Thursday October 15th, President Obama will be visiting the city of New Orleans for the first time since taking office. The goal is to survey recovery efforts, visit a local charter school and to hold a town hall meeting. Details on obtaining tickets, which will be awarded at random, can be found on the White House web site.
The Obama administration has made available more money for actual recovery in the Gulf of Mexico states than his predecessor, President Bush. Such monies are critical for communities from Texas to Florida, hit by repeated major hurricanes since the 2004 season to recover. Still, recovery efforts in Louisiana in the national media tend to focus around the recovery of New Orleans. True, one of America’s treasured cities sustained a crippling blow from Hurricane Katrina in 2005 and could not possibly recover without federal assistance. However, without restoration of lost wetlands, all of the levee improvements will not keep New Orleans dry indefinitely.
Forensic investigations by Team Louisiana researchers at Louisiana State University concluded that levees, with wetlands, held up the best to Katrina’s storm surges. The Louisiana coast has lost over 2,100 square miles of land since the 1930’s, and unless some of that land is restored, New Orleans and other coastal communities will have a hard time surviving. The Louisiana Governor's Advisory Commission on Coastal Protection, Restoration and Conservation sent a letter to President Obama requesting that he take part in a flyover to view the damaged and disappearing coast. It does not appear that the President will have time to engage in such a survey.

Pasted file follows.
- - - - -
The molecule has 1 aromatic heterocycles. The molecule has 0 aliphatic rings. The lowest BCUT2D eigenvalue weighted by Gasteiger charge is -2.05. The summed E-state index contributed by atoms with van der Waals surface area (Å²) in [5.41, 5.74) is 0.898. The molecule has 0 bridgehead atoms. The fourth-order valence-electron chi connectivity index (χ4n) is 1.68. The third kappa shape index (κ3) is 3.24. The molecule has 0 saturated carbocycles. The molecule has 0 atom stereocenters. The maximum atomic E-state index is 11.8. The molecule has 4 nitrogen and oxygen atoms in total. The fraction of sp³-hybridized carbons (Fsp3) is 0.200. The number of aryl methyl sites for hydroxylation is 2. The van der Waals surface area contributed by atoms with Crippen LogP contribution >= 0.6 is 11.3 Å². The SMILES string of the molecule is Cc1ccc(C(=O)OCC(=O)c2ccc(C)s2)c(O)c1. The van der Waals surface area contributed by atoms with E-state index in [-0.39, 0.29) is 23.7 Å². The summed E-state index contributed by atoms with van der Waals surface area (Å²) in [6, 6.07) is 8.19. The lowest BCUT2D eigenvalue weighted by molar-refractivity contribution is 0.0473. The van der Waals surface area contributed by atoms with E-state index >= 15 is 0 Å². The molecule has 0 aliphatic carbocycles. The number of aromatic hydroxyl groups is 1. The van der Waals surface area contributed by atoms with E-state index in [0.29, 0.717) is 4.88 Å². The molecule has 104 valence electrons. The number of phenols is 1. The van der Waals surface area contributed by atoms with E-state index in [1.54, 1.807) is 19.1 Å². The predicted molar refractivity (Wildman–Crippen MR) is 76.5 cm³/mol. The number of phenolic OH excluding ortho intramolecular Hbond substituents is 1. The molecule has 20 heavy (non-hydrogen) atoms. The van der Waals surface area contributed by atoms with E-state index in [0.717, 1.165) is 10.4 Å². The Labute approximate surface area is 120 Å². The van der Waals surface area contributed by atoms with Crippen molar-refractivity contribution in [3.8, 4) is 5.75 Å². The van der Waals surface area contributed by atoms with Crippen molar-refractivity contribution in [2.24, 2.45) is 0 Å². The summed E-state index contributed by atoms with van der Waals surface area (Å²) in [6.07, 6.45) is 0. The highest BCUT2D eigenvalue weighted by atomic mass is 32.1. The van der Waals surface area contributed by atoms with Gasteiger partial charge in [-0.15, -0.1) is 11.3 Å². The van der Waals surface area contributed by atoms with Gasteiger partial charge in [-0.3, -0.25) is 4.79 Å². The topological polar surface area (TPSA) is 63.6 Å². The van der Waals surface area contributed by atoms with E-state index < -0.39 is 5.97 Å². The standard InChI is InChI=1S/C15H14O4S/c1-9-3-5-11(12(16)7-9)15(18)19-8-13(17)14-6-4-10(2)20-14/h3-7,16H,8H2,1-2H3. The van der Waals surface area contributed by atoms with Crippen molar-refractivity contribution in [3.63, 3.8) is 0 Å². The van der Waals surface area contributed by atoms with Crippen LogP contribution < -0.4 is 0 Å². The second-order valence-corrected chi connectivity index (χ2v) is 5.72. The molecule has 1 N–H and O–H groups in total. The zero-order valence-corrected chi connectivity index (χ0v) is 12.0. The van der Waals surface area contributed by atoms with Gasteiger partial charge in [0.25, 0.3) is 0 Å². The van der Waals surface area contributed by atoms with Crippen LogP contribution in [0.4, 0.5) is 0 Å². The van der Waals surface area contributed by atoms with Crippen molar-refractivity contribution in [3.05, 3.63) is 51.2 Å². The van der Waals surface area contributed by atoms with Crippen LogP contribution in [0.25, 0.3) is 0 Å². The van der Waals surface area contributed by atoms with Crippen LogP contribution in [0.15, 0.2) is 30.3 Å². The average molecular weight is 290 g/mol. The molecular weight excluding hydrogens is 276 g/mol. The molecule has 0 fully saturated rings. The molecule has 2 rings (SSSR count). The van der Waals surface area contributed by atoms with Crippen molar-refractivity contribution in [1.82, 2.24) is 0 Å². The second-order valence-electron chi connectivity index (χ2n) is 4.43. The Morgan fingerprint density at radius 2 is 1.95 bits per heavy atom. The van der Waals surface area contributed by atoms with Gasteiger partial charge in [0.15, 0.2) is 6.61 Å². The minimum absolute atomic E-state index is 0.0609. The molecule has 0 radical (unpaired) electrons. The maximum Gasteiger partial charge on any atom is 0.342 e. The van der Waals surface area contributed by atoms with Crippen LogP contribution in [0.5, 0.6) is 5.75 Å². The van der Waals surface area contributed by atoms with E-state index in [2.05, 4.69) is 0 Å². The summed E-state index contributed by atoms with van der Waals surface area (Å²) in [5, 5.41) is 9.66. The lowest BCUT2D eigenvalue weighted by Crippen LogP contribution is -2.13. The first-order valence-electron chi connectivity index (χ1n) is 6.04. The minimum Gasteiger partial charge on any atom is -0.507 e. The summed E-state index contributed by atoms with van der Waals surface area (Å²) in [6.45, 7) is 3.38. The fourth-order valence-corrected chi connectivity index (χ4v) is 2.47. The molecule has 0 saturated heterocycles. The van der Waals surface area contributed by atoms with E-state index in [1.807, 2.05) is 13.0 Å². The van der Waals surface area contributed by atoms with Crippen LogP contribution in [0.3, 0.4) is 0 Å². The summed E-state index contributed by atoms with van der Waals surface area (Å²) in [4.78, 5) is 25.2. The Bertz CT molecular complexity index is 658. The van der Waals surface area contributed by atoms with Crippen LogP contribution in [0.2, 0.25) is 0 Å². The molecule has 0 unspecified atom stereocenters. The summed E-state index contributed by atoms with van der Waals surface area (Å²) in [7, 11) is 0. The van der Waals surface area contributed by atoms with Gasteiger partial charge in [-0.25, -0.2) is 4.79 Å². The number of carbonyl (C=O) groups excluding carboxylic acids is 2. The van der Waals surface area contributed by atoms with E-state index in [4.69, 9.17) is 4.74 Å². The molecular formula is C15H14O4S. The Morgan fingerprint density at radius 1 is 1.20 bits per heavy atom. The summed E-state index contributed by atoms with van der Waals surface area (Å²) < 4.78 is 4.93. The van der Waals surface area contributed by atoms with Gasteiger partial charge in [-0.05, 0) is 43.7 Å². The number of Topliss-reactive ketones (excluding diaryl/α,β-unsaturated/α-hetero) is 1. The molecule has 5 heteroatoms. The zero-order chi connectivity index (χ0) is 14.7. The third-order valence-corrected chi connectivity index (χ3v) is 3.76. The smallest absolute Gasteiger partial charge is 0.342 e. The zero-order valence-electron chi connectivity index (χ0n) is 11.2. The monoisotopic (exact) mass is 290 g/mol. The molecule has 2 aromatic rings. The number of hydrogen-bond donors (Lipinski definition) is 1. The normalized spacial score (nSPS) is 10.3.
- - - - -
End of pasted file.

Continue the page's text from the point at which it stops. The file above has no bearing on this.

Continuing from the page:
Without a strong and meaningful financial commitment from Washington, there can be no sustainable Louisiana coast. Promises mean little. Appropriations speak volumes. President Johnson promised a comprehensive protection system for New Orleans after Hurricane Betsy in 1965. That system is still not complete. President Bush promised money and aid for recovery after Hurricane Katrina in 2005, but fell short on following through. Now President Obama has a chance to make a meaningful commitment to the coast, but is only focusing on New Orleans for this visit.
Congress has helped to some extent. Under the leadership of Senator Mary Landrieu, the Coastal Impact Assistant Program has appropriated real money for restoration in the oil and gas producing states of the Gulf of Mexico. The Coastal Wetlands Planning, Protection and Restoration Act, often referred to as the Breaux Act, after the LA Senator who championed the bill, provides enough yearly funds for several restoration projects. Together, these programs are not enough to restore a sustainable coast. The Water Resource Development Act, or WRDA, last past in 2007 authorized nearly $2 Billion in restoration projects for Louisiana, but, Congress has yet to appropriate funds to complete these projects.
Efforts by the White House to help New Orleans recover are great, so far. But our coast is much more than just one city and not enough is being done for coastal restoration. Experts agree that the coast will never resemble its former landscape. Some of it will be lost forever. But, it is still possible to restore some of it to a sustainable form of this dynamic and ever changing landscape. Citizens will get the opportunity to raise these issues, to the President, Thursday in New Orleans.
For more info: White House Obama New Orleans Visit
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